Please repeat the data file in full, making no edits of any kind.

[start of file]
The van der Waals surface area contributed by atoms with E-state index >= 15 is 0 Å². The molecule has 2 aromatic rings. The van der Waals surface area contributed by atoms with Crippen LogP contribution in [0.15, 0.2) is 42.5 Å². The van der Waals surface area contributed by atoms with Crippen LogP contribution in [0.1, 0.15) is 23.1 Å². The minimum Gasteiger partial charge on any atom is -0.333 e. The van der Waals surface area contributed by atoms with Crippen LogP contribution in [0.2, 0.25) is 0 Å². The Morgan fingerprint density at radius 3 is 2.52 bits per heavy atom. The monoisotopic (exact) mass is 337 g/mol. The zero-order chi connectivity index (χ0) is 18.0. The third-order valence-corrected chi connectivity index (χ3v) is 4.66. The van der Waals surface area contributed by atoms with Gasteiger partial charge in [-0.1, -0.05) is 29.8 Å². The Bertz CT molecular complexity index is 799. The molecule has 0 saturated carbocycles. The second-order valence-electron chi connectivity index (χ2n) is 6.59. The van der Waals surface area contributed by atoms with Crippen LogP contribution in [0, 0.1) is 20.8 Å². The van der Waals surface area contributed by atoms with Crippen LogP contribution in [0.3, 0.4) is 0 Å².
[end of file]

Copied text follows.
The van der Waals surface area contributed by atoms with E-state index >= 15 is 0 Å². The molecule has 2 aromatic rings. The van der Waals surface area contributed by atoms with Crippen LogP contribution in [0.15, 0.2) is 42.5 Å². The van der Waals surface area contributed by atoms with Crippen LogP contribution in [0.1, 0.15) is 23.1 Å². The minimum Gasteiger partial charge on any atom is -0.333 e. The van der Waals surface area contributed by atoms with Crippen LogP contribution in [0.2, 0.25) is 0 Å². The Morgan fingerprint density at radius 3 is 2.52 bits per heavy atom. The monoisotopic (exact) mass is 337 g/mol. The zero-order chi connectivity index (χ0) is 18.0. The third-order valence-corrected chi connectivity index (χ3v) is 4.66. The van der Waals surface area contributed by atoms with Gasteiger partial charge in [-0.1, -0.05) is 29.8 Å². The Bertz CT molecular complexity index is 799. The molecule has 0 saturated carbocycles. The second-order valence-electron chi connectivity index (χ2n) is 6.59. The van der Waals surface area contributed by atoms with Crippen LogP contribution in [0, 0.1) is 20.8 Å². The van der Waals surface area contributed by atoms with Crippen LogP contribution in [0.3, 0.4) is 0 Å².